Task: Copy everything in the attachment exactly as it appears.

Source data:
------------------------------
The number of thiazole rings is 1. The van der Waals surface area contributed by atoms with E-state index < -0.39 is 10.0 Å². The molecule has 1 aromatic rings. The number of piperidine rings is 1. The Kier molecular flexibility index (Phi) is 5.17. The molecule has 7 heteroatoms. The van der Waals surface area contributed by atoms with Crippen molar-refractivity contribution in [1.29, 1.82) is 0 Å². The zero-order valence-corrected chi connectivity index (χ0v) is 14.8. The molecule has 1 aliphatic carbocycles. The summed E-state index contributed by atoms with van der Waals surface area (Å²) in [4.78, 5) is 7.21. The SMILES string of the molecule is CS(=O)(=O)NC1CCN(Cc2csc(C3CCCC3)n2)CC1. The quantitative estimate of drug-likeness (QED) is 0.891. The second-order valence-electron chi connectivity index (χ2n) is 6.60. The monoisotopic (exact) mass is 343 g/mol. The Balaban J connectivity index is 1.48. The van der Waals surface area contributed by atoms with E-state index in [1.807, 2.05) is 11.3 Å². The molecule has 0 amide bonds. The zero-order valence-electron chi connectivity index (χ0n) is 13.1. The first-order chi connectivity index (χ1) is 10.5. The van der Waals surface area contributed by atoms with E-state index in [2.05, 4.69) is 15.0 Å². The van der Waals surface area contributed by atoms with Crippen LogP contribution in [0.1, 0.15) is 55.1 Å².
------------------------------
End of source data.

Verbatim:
The number of thiazole rings is 1. The van der Waals surface area contributed by atoms with E-state index < -0.39 is 10.0 Å². The molecule has 1 aromatic rings. The number of piperidine rings is 1. The Kier molecular flexibility index (Phi) is 5.17. The molecule has 7 heteroatoms. The van der Waals surface area contributed by atoms with Crippen molar-refractivity contribution in [1.29, 1.82) is 0 Å². The zero-order valence-corrected chi connectivity index (χ0v) is 14.8. The molecule has 1 aliphatic carbocycles. The summed E-state index contributed by atoms with van der Waals surface area (Å²) in [4.78, 5) is 7.21. The SMILES string of the molecule is CS(=O)(=O)NC1CCN(Cc2csc(C3CCCC3)n2)CC1. The quantitative estimate of drug-likeness (QED) is 0.891. The second-order valence-electron chi connectivity index (χ2n) is 6.60. The monoisotopic (exact) mass is 343 g/mol. The Balaban J connectivity index is 1.48. The van der Waals surface area contributed by atoms with E-state index in [1.807, 2.05) is 11.3 Å². The molecule has 0 amide bonds. The zero-order valence-electron chi connectivity index (χ0n) is 13.1. The first-order chi connectivity index (χ1) is 10.5. The van der Waals surface area contributed by atoms with E-state index in [2.05, 4.69) is 15.0 Å². The van der Waals surface area contributed by atoms with Crippen LogP contribution in [0.1, 0.15) is 55.1 Å².